Romans 3:25-31


This is the second part of a two-part study. A brief review is in order to make the connection between the two parts. In Part 1 we taught, concerning righteousness, that:

 1) The basic problem was mankind’s failure to hit the “bull’s eye” of God’s righteousness—”For all have sinned” (vss. 22-23).

2) The only solution found was the “faith/faithfulness of Jesus Christ.” Christ hit the “bull’s eye” and “imputes” (logizomai) His righteousness to believing sinners.

3) The initial reason for this gracious gift of His righteousness is found in the unmerited favor of God toward sinners—”freely [dorean] by His grace” (vs. 24). And lastly, we discovered that,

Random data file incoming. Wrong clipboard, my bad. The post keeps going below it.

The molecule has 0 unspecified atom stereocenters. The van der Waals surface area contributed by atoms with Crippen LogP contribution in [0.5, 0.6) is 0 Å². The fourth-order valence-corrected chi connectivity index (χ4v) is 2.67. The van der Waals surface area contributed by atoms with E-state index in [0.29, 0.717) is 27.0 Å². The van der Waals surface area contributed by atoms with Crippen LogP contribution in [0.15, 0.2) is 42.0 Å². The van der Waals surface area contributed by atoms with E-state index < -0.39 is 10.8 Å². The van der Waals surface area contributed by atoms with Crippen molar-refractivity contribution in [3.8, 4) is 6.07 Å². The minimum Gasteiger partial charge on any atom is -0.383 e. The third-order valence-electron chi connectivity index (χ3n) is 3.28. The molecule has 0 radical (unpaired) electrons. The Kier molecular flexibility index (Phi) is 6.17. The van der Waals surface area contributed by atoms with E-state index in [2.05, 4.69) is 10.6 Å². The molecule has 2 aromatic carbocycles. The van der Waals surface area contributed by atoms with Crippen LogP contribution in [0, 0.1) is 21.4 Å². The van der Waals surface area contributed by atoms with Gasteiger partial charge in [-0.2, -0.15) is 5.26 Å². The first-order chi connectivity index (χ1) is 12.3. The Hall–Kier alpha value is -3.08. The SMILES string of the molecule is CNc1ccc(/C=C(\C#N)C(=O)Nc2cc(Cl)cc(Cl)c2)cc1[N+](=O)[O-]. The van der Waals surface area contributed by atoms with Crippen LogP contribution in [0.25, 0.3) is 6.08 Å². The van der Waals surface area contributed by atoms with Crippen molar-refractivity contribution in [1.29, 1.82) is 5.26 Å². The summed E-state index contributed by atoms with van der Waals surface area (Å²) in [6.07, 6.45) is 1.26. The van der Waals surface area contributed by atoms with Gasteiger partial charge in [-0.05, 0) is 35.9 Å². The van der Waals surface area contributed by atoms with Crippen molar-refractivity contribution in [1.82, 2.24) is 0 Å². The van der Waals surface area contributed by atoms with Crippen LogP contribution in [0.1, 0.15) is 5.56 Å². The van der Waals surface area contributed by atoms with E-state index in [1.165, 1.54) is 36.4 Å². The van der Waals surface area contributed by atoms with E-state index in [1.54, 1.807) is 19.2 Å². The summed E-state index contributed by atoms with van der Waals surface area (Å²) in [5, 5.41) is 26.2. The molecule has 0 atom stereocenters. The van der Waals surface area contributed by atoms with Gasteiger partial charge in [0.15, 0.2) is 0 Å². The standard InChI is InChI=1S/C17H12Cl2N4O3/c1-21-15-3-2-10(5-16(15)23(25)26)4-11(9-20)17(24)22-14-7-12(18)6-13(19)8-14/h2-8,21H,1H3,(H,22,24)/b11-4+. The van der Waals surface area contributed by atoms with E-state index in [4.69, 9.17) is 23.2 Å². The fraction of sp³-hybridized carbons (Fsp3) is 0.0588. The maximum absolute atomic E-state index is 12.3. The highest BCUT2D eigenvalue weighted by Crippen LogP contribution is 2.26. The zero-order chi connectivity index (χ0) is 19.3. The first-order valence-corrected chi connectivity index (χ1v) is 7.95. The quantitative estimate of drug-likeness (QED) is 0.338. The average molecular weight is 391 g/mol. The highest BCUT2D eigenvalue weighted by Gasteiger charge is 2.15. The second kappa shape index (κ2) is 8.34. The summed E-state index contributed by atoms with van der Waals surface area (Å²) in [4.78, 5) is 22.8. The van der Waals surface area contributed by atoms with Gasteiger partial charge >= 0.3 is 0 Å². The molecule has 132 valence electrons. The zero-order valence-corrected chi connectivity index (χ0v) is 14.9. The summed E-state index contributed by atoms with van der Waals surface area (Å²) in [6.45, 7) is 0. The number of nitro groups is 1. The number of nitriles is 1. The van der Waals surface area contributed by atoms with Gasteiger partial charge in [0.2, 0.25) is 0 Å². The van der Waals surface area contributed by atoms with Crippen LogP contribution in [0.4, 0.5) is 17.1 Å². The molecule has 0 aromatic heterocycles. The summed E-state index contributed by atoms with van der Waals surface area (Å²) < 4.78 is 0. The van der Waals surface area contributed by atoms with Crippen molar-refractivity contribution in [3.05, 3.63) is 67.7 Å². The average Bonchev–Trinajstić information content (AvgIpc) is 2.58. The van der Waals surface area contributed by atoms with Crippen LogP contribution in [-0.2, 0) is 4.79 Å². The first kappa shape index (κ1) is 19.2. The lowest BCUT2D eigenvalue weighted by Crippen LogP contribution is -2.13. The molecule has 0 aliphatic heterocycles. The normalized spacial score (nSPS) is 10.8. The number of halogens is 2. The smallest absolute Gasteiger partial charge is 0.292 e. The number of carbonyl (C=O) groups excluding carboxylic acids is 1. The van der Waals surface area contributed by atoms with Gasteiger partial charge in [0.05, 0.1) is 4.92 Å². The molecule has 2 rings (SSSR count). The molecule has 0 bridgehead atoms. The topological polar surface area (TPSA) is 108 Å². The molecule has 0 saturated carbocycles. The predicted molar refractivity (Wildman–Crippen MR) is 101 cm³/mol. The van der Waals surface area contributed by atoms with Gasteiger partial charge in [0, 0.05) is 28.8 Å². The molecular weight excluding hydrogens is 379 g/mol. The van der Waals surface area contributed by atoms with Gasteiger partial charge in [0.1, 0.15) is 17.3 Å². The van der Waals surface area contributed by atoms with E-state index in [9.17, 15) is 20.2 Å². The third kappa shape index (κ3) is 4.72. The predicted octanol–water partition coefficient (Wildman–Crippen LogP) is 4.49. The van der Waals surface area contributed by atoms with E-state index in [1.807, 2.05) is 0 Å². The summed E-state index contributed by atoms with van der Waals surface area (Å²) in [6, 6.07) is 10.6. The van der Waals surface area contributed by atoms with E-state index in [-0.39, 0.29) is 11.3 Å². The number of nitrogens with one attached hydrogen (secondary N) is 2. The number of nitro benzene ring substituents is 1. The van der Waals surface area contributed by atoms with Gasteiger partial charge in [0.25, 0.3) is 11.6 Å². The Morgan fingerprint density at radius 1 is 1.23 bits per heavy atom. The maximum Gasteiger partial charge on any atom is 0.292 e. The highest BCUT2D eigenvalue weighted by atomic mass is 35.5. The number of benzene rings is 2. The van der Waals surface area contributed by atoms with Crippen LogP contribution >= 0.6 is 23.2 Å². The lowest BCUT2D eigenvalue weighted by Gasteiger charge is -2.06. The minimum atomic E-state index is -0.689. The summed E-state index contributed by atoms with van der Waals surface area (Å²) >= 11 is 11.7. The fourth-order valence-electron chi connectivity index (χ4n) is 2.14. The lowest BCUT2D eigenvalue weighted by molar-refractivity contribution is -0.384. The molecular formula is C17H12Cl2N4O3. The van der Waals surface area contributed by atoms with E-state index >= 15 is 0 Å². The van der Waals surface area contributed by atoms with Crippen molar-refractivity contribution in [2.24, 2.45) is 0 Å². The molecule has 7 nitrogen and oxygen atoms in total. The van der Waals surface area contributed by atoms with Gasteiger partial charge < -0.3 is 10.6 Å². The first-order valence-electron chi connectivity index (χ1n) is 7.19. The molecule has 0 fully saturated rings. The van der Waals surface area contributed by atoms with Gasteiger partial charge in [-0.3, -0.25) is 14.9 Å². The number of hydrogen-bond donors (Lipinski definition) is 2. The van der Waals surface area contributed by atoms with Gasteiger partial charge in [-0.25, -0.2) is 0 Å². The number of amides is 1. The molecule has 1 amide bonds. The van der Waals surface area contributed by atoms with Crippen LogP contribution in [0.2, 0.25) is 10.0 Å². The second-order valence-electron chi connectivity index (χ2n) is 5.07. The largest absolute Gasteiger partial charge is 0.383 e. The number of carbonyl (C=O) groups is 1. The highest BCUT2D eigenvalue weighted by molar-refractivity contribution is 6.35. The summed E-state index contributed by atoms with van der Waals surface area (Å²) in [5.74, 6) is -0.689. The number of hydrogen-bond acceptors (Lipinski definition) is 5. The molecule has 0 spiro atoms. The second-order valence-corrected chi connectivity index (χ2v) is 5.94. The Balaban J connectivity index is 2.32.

4) The meritorious cause is found “through the redemption that is in Christ Jesus” (apolutrosis) (vs. 24).



God is a “show off!” No, not in a bad sense as we might speak of someone who is boastfully displaying some asset or ability. No! Never! But, as one who is anxious to manifest some important fact or thing for the benefit of others. A parent, teacher or employer might labor carefully to teach, in word or writing, some skill or concept and the student still fails to comprehend the lesson. Then, the instructor must resort to “let me show you how or what.” And, so it is with God at times when we fail to understand. He must resort to showing us how or what He wants us to grasp. For example, He has repeatedly called attention to His work of creation to teach of His greatness and awesome power (Ps. 19:1-4; Rom. 1:19-20). Here in our text, verses 25 and 26, He goes beyond words and writing to show His workmanship in saving sinners (Eph. 2:7-10; 3:10). God did this in two ways:

 A. By Putting His Righteousness on Public Display.